The clock is ticking also towards the next election. The current arrangement between Fine Gael and Fianna Fail was for three budgets, with Fianna Fail, which can collapse the arrangement at any time, holding the whip hand. The Taoiseach’s one ace is that he can, should he so wish, call an election. We have so far had two budgets , the recent one a steady-as-you-go “neutral” budget which might well prove to be the election budget Crucial is how Fianna Fail judge the government’s (and, therefore, the Taoiseach’s) performance and prospects in deciding if and when to pull the plug. A continued improvement in the economy, with no banana skins, could see support for the Government rise, something Fianna Fail will wish to avoid. Currently the opinion polls are showing no discernible trend, beyond some gradual drift back in support to the two major parties. Fine Gael and Fianna Fail are still close in the polls and, while the vagaries of the vote in individual constituencies could swing a number of seats, the professionals in both parties will be loath to gamble, given the fickleness of the electorate.

At this point any banana skins seem unlikely to be strictly economic ones. The economy is doing well, full employment is close, the forecast is for a break-even budgetary outcome and modest but actual tax reductions will kick in in the New Year. However, there remains the construction industry, important for the economy and with accompanying social and political ramifications. With the industry slow to recover and the spectre of the 2007 crash still haunting, very few homes are being built, and virtually no social housing at all. The result has been a steady rise in the declared numbers of homeless families, an issue which has now become a political and media hot potato, with attention focussing in particular on the several thousand children now housed temporarily in hotel accommodation.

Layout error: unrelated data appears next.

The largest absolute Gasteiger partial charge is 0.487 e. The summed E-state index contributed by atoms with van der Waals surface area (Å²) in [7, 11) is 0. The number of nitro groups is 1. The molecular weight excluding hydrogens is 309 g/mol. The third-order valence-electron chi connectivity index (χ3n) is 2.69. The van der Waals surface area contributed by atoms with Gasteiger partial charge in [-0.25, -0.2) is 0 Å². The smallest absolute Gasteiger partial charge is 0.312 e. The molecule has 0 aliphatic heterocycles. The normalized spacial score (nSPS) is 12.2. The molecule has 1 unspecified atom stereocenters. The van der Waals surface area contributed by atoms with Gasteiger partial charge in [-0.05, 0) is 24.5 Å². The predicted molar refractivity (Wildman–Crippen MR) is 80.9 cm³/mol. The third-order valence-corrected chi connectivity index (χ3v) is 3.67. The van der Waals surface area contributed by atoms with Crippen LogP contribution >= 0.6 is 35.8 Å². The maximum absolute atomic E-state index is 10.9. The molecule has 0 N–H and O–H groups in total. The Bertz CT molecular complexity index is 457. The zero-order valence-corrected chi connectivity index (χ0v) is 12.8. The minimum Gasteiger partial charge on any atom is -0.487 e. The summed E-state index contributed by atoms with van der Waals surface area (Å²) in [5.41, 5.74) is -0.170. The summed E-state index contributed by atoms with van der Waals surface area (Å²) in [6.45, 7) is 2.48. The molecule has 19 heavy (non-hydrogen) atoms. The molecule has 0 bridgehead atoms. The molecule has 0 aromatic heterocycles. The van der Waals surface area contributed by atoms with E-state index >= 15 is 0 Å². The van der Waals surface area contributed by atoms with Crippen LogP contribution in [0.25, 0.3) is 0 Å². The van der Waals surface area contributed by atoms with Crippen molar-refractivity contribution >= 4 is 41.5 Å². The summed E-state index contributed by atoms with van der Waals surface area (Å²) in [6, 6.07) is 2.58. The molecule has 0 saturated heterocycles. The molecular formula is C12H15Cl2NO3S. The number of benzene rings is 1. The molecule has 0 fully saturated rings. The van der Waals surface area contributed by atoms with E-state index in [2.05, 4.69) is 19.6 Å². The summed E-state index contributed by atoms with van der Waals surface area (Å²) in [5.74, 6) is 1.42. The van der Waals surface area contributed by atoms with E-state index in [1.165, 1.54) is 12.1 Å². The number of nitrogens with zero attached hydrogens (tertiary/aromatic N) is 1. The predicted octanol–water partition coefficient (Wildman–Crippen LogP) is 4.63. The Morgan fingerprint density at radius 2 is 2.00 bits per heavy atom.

There is no quick fix. Houses and apartments take time to build, from planning to signing off. Meanwhile, with demand exceeding supply for existing properties, prices are surging for those who can afford to buy and a head of steam is building up to loosen the purse strings on borrowing. At present the Government is holding firm, determined to avoid another property bubble. Handling this and the homeless issue will test the Taoiseach’s mettle. Something needs to be done – but what? And how to avoid the hot potato becoming a political football, with the opposition upping the stakes. Varadkar needs to get his own mandate and, with historically low interest rates and anxious backbenchers, he may well have his hand forced.

Another factor comes into play. The Taoiseach has already promised a referendum on the Eighth Amendment (Abortion) in May or June next. However it pans out, the campaign and debate promises to be emotive, fractious and contentious, with the outcome unlikely to be as decisive as that on Same Sex Marriage in 2015, when, effectively no side was the loser. There is no telling what collateral damage could accrue to politics and politicians here as a consequence. Additionally, several other, minor, referendums have been signalled for late 2018, on blasphemy, directly –elected mayors and the role of women in the home, none issues likely to stir passions. One suggestion is that they could be held on the same day as the next Presidential Election, also due in late 2018. All these cost money and effort and risk turning off the electorate. Poll fatigue may well push the General Election into 2019.